First published in 1969, The Contest for North Sumatra describes the painful transition of North Sumatra from a number of independent states to a part of Netherlands India (present day Indonesia). It is seen not as a simple conﬂict of Netherlands imperialism and Indonesian parochialism, but as a three-sided contest in which the independent commercial interest of the Straits Settlements played an integral role. Aceh and Oostkust van Sumatra were the last to resist Dutch influence because they were almost exclusively the commercial preserve of Britain. It was not until the end of the century that the Netherlands overcame this difficulty and established her claim over the whole area, giving way to the demands of British commerce in the East Coast but ignoring them in the case of Aceh.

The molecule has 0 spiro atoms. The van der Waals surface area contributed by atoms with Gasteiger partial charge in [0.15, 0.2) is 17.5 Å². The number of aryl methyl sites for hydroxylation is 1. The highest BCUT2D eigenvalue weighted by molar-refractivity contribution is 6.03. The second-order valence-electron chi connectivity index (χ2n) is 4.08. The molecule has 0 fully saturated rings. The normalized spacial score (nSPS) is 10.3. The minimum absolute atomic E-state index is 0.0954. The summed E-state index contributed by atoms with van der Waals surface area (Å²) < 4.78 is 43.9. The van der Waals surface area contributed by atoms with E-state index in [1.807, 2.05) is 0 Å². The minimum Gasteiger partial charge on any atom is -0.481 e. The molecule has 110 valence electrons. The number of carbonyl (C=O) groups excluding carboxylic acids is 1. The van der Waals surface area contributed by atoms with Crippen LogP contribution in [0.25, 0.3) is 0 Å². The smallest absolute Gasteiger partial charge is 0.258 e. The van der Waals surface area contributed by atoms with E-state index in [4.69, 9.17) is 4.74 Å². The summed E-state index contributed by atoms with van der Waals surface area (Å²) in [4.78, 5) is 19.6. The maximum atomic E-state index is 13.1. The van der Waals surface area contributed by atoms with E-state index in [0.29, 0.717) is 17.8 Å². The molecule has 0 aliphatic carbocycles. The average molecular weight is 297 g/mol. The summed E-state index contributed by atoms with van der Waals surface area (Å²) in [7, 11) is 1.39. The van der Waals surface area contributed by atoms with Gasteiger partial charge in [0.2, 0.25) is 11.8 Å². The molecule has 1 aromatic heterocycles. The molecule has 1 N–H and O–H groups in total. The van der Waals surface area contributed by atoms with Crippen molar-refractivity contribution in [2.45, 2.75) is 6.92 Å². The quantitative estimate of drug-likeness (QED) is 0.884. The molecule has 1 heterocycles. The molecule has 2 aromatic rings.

- The Contest for the East Coast of Sumatra 1858-1865
- The Sumatra Treaty of 1871
- War and Blockade 1870-1874
- Acehnese Diplomacy 1873
- Hopes of Peace 1874-1878
- Civil Government 1878-1883
- The Nisero Question 1883-1885
- The End of the Acehnese Nation 1885-1898
About the author: Anthony Reid is a New Zealand-born historian of Southeast Asia. Professor Reid was Professor of Southeast Asia history at University of Malaya (1965–1970) and Australian National University (1970–1999). He became the founding director of the Southeast Asia Center, University of California, Los Angeles, 1999–2002, and then the founding director of Asia Research Institute (ARI) at the National University of Singapore (NUS), 2002-2007. He was Professor of Southeast Asian History and Research Leader at NUS from 2007-2009. Currently, Professor Reid is Professor (Emeritus) at the Australian National University.